When I think of Ireland, I imagine hedgerows of delicate primroses in spring.
I love to see these yellow blossoms in shady banks, damp woods, along the roadside, or peeping between the blocks of old stone walls. These beautiful wildflowers are some of the most beautiful blooms of spring.
I wasn’t one bit surprised to learn this wildflower of Ireland was considered sacred by our Celtic ancestors who believed it held the keys to heaven.
Primroses color the Irish countryside from March until May. They’re ery hardy little plants, that live happily in bog gardens and near ponds and streams. They arrive in spring and early summer to brighten our ays.
And so today I thought why not share some primrose photos, myths and lore.
Table of Contents
Meaning of the Primrose’s Name
This simple flower is a perennial and its official botanical name is Primula Vulgaris. This name derives from two latin words meaning “first rose”.
The primrose is also known as the English primrose. However, this beautiful spring flower is also native to the Emerald Isle.
In Irish it’s name is sabhaircín (pronounced sour-keen).
Medicinal Uses For Primroses
This eye-catching flower and its supporting plant are edible and supposedly taste like lettuce. I’ve never actually nibbled on a primrose, but it’s good to know they are safe for consumption, and good for garnishing spring dishes.
Primroses were prized plants for those in Ireland who brewed their own cures and concoctions in days gone by. Primroses were widely used as remedies for muscular aches and pains, rheumatism, paralysis and gout.
The leaves and flowers of the plant were used both fresh and dried. Roots were only used when dried, and a special infusion of the roots was used to treat headaches.
Evening primrose oil which we often hear of today, was not available in Ireland long ago, since it is derived from an American variety of the primrose plant, not the kind found in Ireland.
The Irish primrose was used to relieve painful toothaches. Those suffering would rub the aching tooth and gum with a primrose leaf for two minutes.
Primroses were also touted as a cure for jaundice – a yellow flower for those yellowed by jaundice.
Pig lard and primrose were combined to create a salve or ointment for burns. In Cork a tea made of primroses was used to treat insomnia.
And being a versatile herb, this little plant was used to cure both “man and beast.” Horses with coughs received a nasal treatment of crushed dried primrose roots strained in milk.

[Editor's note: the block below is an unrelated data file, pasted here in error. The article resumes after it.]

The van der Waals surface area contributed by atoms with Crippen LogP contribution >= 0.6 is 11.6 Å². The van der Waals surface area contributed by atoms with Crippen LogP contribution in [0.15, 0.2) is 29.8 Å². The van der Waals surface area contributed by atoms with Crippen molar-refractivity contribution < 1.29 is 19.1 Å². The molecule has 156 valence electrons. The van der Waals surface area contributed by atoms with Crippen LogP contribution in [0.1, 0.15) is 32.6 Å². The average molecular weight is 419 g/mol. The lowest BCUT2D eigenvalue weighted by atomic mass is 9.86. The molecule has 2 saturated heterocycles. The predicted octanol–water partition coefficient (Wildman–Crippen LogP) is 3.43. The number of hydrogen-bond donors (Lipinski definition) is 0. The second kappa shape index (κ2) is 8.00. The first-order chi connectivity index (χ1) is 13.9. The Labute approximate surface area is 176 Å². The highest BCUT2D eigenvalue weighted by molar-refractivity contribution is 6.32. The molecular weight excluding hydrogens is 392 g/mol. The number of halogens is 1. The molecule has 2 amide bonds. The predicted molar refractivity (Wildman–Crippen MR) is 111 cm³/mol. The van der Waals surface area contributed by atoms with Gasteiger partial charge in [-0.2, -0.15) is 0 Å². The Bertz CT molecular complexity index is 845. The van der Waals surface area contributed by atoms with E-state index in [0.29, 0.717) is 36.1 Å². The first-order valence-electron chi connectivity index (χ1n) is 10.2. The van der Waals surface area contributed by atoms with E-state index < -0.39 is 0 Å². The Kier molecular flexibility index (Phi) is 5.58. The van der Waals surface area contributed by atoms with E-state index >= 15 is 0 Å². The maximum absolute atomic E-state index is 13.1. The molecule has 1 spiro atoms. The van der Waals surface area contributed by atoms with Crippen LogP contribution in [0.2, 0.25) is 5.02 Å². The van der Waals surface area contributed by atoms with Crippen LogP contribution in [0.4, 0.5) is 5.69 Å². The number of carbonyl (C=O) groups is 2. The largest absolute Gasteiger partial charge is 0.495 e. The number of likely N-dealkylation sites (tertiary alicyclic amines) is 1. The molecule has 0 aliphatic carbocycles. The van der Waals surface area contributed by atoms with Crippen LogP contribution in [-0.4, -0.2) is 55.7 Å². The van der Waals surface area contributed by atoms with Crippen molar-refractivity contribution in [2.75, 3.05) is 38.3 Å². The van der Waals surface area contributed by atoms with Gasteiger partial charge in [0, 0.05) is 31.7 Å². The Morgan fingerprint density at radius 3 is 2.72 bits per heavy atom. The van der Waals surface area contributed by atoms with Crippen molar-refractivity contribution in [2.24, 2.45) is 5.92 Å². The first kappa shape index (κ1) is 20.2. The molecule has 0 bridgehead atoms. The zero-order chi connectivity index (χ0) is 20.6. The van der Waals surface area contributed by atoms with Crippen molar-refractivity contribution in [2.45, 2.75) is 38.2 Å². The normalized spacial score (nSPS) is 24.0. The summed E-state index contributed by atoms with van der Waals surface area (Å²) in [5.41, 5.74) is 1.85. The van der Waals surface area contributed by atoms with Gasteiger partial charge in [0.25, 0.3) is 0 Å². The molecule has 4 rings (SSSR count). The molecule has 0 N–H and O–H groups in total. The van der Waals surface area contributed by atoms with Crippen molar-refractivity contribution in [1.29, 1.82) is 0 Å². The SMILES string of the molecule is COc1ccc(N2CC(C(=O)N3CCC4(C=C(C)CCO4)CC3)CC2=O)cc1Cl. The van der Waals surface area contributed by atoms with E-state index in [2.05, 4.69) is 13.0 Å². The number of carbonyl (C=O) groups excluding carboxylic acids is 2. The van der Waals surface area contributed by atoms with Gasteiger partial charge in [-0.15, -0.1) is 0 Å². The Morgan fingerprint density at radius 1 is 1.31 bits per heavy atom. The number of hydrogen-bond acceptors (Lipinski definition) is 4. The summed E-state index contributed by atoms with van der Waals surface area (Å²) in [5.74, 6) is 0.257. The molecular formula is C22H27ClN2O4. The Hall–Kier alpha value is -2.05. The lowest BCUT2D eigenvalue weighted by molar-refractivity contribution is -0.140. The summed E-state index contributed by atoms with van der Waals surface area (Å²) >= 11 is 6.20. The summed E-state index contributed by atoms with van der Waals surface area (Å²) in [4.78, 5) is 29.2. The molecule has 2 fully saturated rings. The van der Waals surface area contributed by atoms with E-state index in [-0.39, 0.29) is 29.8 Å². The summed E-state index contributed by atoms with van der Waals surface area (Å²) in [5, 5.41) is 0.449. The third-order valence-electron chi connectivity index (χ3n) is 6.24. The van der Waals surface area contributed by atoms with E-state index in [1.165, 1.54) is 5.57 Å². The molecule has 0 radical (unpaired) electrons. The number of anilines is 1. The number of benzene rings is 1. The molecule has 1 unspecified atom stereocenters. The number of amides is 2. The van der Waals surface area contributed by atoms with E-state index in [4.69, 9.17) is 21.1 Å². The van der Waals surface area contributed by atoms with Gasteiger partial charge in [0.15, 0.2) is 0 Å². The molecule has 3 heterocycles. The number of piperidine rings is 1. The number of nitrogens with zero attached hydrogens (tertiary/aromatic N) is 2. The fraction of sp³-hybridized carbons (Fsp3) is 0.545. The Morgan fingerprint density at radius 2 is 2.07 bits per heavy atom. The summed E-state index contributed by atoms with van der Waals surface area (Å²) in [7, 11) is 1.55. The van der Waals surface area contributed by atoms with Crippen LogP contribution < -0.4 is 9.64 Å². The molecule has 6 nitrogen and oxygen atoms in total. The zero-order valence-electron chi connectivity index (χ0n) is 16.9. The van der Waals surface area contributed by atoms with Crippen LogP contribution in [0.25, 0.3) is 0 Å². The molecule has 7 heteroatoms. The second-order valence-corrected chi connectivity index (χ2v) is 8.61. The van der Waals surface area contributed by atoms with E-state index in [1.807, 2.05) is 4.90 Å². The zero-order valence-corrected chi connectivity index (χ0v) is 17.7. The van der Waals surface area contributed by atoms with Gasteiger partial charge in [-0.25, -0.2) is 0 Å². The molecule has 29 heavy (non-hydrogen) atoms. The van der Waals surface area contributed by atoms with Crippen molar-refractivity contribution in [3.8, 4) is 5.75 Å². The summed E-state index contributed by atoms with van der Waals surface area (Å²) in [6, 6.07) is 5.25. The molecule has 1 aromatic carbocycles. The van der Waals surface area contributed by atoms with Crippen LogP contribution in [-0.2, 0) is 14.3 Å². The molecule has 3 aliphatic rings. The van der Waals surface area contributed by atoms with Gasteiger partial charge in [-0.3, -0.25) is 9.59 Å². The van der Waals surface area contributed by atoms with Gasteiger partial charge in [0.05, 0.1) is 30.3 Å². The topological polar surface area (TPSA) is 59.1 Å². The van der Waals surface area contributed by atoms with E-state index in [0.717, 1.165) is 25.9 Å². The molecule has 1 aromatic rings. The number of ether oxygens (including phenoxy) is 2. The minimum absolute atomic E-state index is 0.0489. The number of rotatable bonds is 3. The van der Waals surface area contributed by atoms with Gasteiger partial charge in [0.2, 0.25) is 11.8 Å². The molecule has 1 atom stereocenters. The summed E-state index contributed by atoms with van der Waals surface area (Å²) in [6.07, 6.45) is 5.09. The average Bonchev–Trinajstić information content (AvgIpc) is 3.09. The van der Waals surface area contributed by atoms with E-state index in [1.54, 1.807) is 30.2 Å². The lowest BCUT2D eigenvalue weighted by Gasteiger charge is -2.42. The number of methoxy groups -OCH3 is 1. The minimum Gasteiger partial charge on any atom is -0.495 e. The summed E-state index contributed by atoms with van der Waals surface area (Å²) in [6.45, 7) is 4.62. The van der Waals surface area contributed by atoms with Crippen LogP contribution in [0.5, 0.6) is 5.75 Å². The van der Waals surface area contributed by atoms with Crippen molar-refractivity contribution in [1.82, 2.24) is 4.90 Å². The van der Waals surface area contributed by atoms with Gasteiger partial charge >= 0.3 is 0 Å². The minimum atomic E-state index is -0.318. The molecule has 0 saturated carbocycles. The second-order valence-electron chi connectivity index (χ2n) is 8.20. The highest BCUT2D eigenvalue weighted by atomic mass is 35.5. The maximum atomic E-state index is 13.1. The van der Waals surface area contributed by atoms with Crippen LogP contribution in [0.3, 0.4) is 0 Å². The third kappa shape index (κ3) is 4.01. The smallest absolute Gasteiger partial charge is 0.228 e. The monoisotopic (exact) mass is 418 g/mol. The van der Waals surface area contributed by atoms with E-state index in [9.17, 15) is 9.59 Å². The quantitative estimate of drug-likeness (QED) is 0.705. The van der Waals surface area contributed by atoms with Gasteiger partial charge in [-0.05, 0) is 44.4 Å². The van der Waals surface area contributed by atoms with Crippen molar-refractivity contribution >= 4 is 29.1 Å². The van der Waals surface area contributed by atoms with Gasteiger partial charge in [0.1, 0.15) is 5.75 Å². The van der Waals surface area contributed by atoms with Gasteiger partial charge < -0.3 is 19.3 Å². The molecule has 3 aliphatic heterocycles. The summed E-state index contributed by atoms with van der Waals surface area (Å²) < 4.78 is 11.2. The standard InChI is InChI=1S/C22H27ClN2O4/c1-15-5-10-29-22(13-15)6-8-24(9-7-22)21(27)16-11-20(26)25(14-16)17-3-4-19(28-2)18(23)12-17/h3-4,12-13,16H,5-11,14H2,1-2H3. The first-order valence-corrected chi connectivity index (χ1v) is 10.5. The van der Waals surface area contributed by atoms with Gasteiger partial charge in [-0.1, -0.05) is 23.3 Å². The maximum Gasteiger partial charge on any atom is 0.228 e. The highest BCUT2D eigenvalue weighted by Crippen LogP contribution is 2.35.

Primroses and the Faeries
The primrose may be a small blossom, but in days gone by it was considered a symbol of safety and protection. Primroses placed on a doorstep were said to encourage the faeries to bless the house and all who lived there.
Another old superstition claimed if you ate the blossoms of a primrose you would see a fairy. My little girl would feast on primroses if she thought a fairy might appear before her very eyes.
Primroses are loved by the faeries. Letting these little flowers die is a terrible offense to our magical friends, so beware if you forget to water any primroses you might plant.
Ancient Celtic wisdom associates seeing a large patch of primroses with a gateway or portal into the faerie realms.
Cowslip and primrose flower juice were combined into an ointment for treating facial spots and wrinkles. Even in days gone by our ancestors were worried about retaining their youthful good looks.
Primroses And May Day
Primroses grow well in both England and Ireland. Whereas primroses were closely associated with Easter by our English neighbors, the Irish created deep connections between the flower and May Eve when it was widely used to protect against the faeries.
Traditionally primroses, together with yellow gorse shrubs, were used to decorate the door and threshold on May Day (Là Bealtaine).
“Guard the house with a string of primroses
on the first three days of May.
The fairies are said not to be able
to pass over or under this string.”
~ From the National Folklore Collection,
University College Dublin. NFC S.455:237.
From Co Kerry.
In rural Ireland in days gone by the butter making season began in May. To promote good milk production in their cows, our farming forebears rubbed primroses on their cows’ udders at Bealtaine (May Day).
Primroses scattered on the doorstep supposedly protected the butter from thieving faeries.
The Celtic Druids And The Primrose
The Druids often carried primroses during their Celtic rituals as a protection from evil.
Fragrant primrose oils were used to purify and anoint during these ancient rites of the Druids. This little yellow flower grew abundantly in Ireland and was easy for them to collect.
Primroses and Hens
In years gone by Irish folk often kept their pig and chickens inside their very own house, sharing their living quarters with their animals.
Primroses were never brought indoors if the hens were laying eggs or hatching indoors.
Primroses and Tír na nÓg
Oisín, the legendary son of Fionn MacCumhaill, made Tír na nÓg famous, when he followed his golden haired Niamh to this land of eternal youth.
Old Irish myths claim primroses bloomed in Tír na nÓg. Anyone who might return from this legendary land would always carry a bunch of primroses.
And so there you have it, a quick round up of Irish primrose superstitions and lore.
I hope if you ever visit Ireland in spring, you’ll spot a few primroses peeping out of the hedgerows. And perhaps you’ll smile, thinking of the faeries and other mythical visitors from Tír na nÓg, the Land of Eternal Youth.
Slán agus beannacht,
(Goodbye and blessings)
Mairéad –Irish American Mom
Pronunciation – rhymes with parade
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